Jacob Casselden plays Billy, and he is deaf in real life. During the opening scene, his family discusses topics that range from circumcision to learning Chinese, yet Billy remains quiet while his mother, father, sister, and brother hold a rather loud dinner conversation. When everyone leaves the dinner table, he just sits there silently, as if he knows he is an outsider in his own family. It's clear that Billy feels ostracized because he can't connect with his hearing (and oblivious) family. Throughout the show, nobody tries to communicate to Billy what they are talking about. He is left alone to figure things out for himself, trying desperately to read people's lips even though they don't have the courtesy to slow down their speech to make it easier.
Billy doesn't show any resentment. Instead, he just sees this struggle as a product of bad luck. This is the way his life has always been, and he doesn't seem to be angry or spiteful just sad. For just fifteen minutes the length of the opening scene it's clear that Billy doesn't know his family as well as he'd like to. He misses out on his family members' personalities and eccentricities because he can't hear them express themselves even in a mundane environment like the family dinner table. The worst part is that Billy's family doesn't even notice that they are missing out on their son's life.
Tribes isn't necessarily a play that screams "this is what it's like to be deaf." Nor does it claim to portray the entire deaf experience. To write a play that captures every deaf or hard of hearing person's unique experience would need several hundred intermissions. But it does successfully illustrate the life of one deaf person - Billy - and his struggles that many deaf people and the families of deaf people might be able to relate to. His reality is a sad reality that many disabled people struggle through; the challenge of living with people who can't understand your disability and don't take the steps to include them.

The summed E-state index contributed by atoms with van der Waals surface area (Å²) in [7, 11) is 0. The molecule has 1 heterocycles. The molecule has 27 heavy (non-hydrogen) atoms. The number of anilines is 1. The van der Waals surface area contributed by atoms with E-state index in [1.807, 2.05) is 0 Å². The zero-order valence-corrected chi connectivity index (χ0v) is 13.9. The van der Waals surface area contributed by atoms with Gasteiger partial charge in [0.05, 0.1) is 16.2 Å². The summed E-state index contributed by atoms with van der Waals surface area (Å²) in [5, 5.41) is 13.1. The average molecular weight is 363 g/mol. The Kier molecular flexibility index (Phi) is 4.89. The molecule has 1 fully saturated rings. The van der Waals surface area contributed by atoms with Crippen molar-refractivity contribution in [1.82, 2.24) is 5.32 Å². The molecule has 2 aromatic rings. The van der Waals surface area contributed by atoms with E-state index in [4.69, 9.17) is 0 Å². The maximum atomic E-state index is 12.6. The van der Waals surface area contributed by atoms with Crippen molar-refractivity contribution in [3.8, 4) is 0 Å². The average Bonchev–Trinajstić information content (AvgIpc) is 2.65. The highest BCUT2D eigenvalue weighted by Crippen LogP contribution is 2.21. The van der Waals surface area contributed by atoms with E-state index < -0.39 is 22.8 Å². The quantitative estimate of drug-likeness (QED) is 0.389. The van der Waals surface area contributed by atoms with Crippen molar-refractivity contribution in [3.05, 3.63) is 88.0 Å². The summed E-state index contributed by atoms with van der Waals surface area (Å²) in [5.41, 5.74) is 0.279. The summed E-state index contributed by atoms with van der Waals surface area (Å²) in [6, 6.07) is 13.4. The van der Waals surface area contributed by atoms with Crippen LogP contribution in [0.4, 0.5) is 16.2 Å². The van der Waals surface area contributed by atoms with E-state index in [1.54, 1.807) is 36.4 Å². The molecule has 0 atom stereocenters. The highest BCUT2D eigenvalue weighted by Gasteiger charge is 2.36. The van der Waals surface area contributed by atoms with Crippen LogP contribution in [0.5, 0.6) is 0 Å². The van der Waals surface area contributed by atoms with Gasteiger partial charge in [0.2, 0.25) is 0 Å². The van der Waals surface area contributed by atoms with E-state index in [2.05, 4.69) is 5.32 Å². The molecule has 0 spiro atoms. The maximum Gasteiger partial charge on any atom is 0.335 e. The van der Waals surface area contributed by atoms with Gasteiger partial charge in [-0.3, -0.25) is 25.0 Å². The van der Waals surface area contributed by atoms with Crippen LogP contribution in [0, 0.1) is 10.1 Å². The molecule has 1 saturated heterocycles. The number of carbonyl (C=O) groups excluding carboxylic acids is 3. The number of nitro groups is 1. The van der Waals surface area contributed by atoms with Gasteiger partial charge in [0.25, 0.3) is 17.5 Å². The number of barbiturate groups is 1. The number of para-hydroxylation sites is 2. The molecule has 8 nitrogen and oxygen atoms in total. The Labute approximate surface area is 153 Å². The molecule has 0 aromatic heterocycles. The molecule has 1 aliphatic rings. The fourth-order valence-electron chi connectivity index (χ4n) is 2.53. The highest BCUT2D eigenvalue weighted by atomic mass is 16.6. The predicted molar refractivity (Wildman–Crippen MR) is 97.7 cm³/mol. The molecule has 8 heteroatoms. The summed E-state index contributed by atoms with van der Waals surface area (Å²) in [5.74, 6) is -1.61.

Billy's middle class family isn't necessarily guilty; they're oblivious. They are all well-educated seeing, hearing people, but they're blind to the fact that they are ignoring Billy. Ironically, Daniel, the father, is writing a thesis about the limited nature of language. You'd think that if he can write about the limitations of language, surely he would understand his youngest son a little better. But this is not the case. It's not the case with his mother Ruth either. She's an opera singer, but although the woman values speech and understands how beautiful it can be, she can't comprehend Billy's struggle to live without it.
This theme is replicated throughout Billy's life. It's only when Billy's girlfriend teaches him sign language that he finally finds a way to express himself and understand the people around him. With this new skill, Billy now has leverage to make his family "get" him. The burden is no longer solely on him; now Billy's family must learn sign language in order to communicate. The girl is not yet deaf, but she's going deaf and both of her parents are deaf. She helps him get a job and join other sign language speaking individuals. Finally, Billy has a place and a voice.
The end is not a tidy, cleaned-up conclusion to Billy's struggles or challenges, but it is clear that his girlfriend has helped him navigate the world as a deaf person. You could think of this play as a success story or as a tragedy.
By Hope Nardini, this article was supported by the Facebook download Chit Chat. Chit Chat is a Facebook add on that allows its users to sign into Facebook chat from their computers without a browser - www.chitchat.org.uk